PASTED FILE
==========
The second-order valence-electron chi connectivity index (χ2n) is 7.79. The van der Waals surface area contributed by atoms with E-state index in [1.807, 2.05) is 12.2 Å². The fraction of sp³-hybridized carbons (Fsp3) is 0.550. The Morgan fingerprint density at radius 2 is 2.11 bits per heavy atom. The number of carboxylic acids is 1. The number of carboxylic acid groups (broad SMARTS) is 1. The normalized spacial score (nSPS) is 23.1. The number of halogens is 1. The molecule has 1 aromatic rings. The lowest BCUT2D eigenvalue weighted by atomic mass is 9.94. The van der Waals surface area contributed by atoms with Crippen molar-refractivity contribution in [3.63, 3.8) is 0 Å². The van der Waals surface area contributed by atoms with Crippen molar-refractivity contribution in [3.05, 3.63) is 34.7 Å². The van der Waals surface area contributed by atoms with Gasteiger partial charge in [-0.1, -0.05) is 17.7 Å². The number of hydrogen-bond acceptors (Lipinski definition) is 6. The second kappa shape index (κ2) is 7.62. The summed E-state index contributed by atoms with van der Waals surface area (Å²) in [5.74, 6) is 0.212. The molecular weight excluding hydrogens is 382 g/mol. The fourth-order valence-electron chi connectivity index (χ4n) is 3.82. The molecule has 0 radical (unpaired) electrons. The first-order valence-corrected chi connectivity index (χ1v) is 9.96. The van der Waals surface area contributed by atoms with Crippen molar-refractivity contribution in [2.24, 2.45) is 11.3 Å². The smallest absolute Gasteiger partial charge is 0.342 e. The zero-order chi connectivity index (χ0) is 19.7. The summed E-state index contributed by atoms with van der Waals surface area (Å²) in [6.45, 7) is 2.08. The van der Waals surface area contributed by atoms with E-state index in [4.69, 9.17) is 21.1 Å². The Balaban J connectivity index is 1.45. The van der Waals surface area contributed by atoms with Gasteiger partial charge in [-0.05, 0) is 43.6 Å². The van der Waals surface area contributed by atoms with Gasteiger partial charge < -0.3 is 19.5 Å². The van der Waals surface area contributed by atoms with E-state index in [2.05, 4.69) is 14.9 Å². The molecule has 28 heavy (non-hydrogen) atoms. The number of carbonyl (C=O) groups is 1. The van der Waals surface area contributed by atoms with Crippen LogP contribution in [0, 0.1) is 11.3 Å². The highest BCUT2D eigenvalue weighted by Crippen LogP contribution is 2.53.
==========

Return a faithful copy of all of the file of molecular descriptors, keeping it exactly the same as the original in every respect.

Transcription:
The second-order valence-electron chi connectivity index (χ2n) is 7.79. The van der Waals surface area contributed by atoms with E-state index in [1.807, 2.05) is 12.2 Å². The fraction of sp³-hybridized carbons (Fsp3) is 0.550. The Morgan fingerprint density at radius 2 is 2.11 bits per heavy atom. The number of carboxylic acids is 1. The number of carboxylic acid groups (broad SMARTS) is 1. The normalized spacial score (nSPS) is 23.1. The number of halogens is 1. The molecule has 1 aromatic rings. The lowest BCUT2D eigenvalue weighted by atomic mass is 9.94. The van der Waals surface area contributed by atoms with Crippen molar-refractivity contribution in [3.63, 3.8) is 0 Å². The van der Waals surface area contributed by atoms with Crippen molar-refractivity contribution in [3.05, 3.63) is 34.7 Å². The van der Waals surface area contributed by atoms with Gasteiger partial charge in [-0.1, -0.05) is 17.7 Å². The number of hydrogen-bond acceptors (Lipinski definition) is 6. The second kappa shape index (κ2) is 7.62. The summed E-state index contributed by atoms with van der Waals surface area (Å²) in [5.74, 6) is 0.212. The molecular weight excluding hydrogens is 382 g/mol. The fourth-order valence-electron chi connectivity index (χ4n) is 3.82. The molecule has 0 radical (unpaired) electrons. The first-order valence-corrected chi connectivity index (χ1v) is 9.96. The van der Waals surface area contributed by atoms with Crippen molar-refractivity contribution in [2.24, 2.45) is 11.3 Å². The smallest absolute Gasteiger partial charge is 0.342 e. The zero-order chi connectivity index (χ0) is 19.7. The summed E-state index contributed by atoms with van der Waals surface area (Å²) in [6.45, 7) is 2.08. The van der Waals surface area contributed by atoms with E-state index in [4.69, 9.17) is 21.1 Å². The Balaban J connectivity index is 1.45. The van der Waals surface area contributed by atoms with Gasteiger partial charge in [-0.05, 0) is 43.6 Å². The van der Waals surface area contributed by atoms with Gasteiger partial charge < -0.3 is 19.5 Å². The van der Waals surface area contributed by atoms with E-state index in [2.05, 4.69) is 14.9 Å². The molecule has 28 heavy (non-hydrogen) atoms. The number of carbonyl (C=O) groups is 1. The van der Waals surface area contributed by atoms with Crippen LogP contribution in [0, 0.1) is 11.3 Å². The highest BCUT2D eigenvalue weighted by Crippen LogP contribution is 2.53.